In some embodiments, an anchoring element of a device as provided herein can include more than one (e.g., two, three, four, five, or more than five) fins or other structures to achieve an anchoring configuration. For example, the valve devices shown in FIGS. 3A and 3B have anchoring elements with four or five fins. FIG. 3A shows the device 100 having five fins (190, 192, 194, 196, and 198). In some embodiments, the fins 190, 192, 194, 196, and 198 can be formed from folded portions of the material from which the tubular member 110 is made. Fins 190, 192,

194, 196, and 198 can be of increasing size such that they extend progressively further from the axial exterior surface 118 of the tubular member 110, resulting in a distal portion 114 that has a gradually greater external diameter than the proximal portion

112. The device 100 depicted in FIG. 3B has fins 190, 192, 194, and 196, which as shown are in an at least partially unfolded state such that the device 100 is in an extended configuration. In some embodiments, when the device 100 is in a fully extended configuration, the fins 190, 192, 194, and 196 can be completely unfolded such that the diameter of the tubular member 110 is essentially constant along its axial length. In some embodiments, when the device 100 is in a fully extended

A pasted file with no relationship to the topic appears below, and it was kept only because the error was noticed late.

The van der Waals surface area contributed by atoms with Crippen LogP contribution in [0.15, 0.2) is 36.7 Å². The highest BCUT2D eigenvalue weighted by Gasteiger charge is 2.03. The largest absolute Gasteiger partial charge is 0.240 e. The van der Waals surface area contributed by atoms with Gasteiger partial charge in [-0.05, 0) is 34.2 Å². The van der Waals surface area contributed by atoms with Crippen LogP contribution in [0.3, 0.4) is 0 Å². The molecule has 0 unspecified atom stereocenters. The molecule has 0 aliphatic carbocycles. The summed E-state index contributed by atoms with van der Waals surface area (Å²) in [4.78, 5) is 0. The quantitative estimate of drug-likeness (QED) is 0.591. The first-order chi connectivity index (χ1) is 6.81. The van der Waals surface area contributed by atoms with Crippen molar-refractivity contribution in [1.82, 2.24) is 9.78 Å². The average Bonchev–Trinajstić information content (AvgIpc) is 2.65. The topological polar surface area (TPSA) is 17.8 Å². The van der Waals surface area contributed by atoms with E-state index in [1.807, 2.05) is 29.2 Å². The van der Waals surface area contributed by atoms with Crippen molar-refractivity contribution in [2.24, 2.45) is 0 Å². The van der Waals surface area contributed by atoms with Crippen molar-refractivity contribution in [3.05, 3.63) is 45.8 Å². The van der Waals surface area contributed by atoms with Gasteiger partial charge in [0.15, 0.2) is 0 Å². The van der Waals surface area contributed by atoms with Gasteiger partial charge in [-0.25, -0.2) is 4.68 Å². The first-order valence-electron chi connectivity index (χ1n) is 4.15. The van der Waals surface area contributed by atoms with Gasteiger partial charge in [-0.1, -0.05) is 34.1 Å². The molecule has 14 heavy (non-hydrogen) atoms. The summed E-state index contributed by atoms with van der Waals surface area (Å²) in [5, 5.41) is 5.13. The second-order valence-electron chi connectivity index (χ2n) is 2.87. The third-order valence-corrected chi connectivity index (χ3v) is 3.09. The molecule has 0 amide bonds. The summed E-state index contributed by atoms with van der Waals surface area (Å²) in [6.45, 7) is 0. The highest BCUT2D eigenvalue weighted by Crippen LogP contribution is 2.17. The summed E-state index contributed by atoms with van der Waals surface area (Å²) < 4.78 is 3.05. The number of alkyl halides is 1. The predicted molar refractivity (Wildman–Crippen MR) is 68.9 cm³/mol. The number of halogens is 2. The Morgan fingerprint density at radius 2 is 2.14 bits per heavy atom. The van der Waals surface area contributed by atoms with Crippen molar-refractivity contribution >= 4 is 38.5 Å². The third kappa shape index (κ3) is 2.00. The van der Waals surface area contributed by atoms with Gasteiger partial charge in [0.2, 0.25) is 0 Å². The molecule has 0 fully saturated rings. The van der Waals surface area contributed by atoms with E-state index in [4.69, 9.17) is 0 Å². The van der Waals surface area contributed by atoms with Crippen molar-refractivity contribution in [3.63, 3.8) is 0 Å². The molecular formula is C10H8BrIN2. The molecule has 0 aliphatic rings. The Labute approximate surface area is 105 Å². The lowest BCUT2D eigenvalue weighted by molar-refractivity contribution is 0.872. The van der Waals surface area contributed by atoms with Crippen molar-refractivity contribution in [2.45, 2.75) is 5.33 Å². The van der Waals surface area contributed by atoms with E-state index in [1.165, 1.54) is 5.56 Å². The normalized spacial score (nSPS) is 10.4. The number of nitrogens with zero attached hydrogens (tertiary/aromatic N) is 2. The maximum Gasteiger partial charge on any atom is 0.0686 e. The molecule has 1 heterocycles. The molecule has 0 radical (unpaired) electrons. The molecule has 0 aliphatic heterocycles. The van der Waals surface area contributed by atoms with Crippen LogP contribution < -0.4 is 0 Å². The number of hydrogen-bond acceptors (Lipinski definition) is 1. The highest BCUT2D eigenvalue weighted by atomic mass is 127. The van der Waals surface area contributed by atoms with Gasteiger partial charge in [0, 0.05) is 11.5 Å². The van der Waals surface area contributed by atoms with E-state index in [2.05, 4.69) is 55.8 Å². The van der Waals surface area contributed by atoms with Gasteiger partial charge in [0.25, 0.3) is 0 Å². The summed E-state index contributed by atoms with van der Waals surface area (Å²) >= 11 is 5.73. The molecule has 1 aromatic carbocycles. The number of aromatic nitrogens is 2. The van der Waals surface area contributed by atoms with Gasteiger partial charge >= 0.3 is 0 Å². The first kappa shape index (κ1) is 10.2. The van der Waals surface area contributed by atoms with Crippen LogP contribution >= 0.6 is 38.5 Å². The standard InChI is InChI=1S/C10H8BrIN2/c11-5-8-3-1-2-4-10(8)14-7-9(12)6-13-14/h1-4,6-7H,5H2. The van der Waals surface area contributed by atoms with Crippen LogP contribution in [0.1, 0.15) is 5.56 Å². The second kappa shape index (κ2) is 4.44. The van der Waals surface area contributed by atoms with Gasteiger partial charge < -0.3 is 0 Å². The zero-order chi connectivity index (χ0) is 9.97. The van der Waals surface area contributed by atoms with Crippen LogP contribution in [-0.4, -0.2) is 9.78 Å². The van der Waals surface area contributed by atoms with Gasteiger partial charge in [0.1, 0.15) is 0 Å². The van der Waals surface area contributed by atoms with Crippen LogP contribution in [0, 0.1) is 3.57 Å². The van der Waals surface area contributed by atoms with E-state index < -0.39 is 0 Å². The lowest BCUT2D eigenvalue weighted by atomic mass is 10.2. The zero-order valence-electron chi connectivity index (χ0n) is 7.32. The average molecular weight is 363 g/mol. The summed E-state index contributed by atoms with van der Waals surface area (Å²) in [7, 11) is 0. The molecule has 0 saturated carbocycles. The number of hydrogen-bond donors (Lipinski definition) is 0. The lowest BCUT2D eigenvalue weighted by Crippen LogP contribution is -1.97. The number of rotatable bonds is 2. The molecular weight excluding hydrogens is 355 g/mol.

configuration, the diameter of the distal portion 114 of the tubular member 110 may still be greater than the diameter of the proximal portion 112, but the difference between the diameters can be decreased to an extent that the device 100 can be readily inserted or removed from a stoma by a user. In some embodiments, a valve device as provided herein can include a nose piece 160 (FIGS. 1C and 1J), which can be positioned at or attached to the distal portion 114 of the tubular member 110, or connected to the anchoring element 140 at a distal portion of the device 100.

It is to be noted that a device as provided herein can include any suitable number of fins, ribs, or "wipers," or other elements that can, in addition to holding the device in place within the stoma of a user, serve to reduce the likelihood of mucous or other bodily fluids from leaking out through the stoma around the device 100. Such elements can be integrally formed as part of the exterior surface 118 of the tubular member 110, or can be elements that are formed separately from the tubular member 110 and are held in place on the exterior surface 118 of the tubular member 110 by, for example, a friction fit, an elastic fit, or by seating in a groove or depression on the exterior surface 118. As an example, the device 100 shown in FIGS. 1A and 4 can have the fin 145, as well as circumferential ribs 180. The ribs 180 can contact the surface of a stoma 300 within the abdominal wall, and can prevent mucous or waste from leaking out of the stoma 300 along the valve device 100. The ribs 180 can be made from a material such as, for example, silicone, latex, polyurethane, or isoprene.

This document also provides tools that can be used to extend or retract a valve device as provided herein, and can be used for insertion of a valve device into a stoma, continent placement of a valve device in a stoma, and removal of a valve device from a stoma. An embodiment of such a tool is depicted in FIGS. 5A and 5B.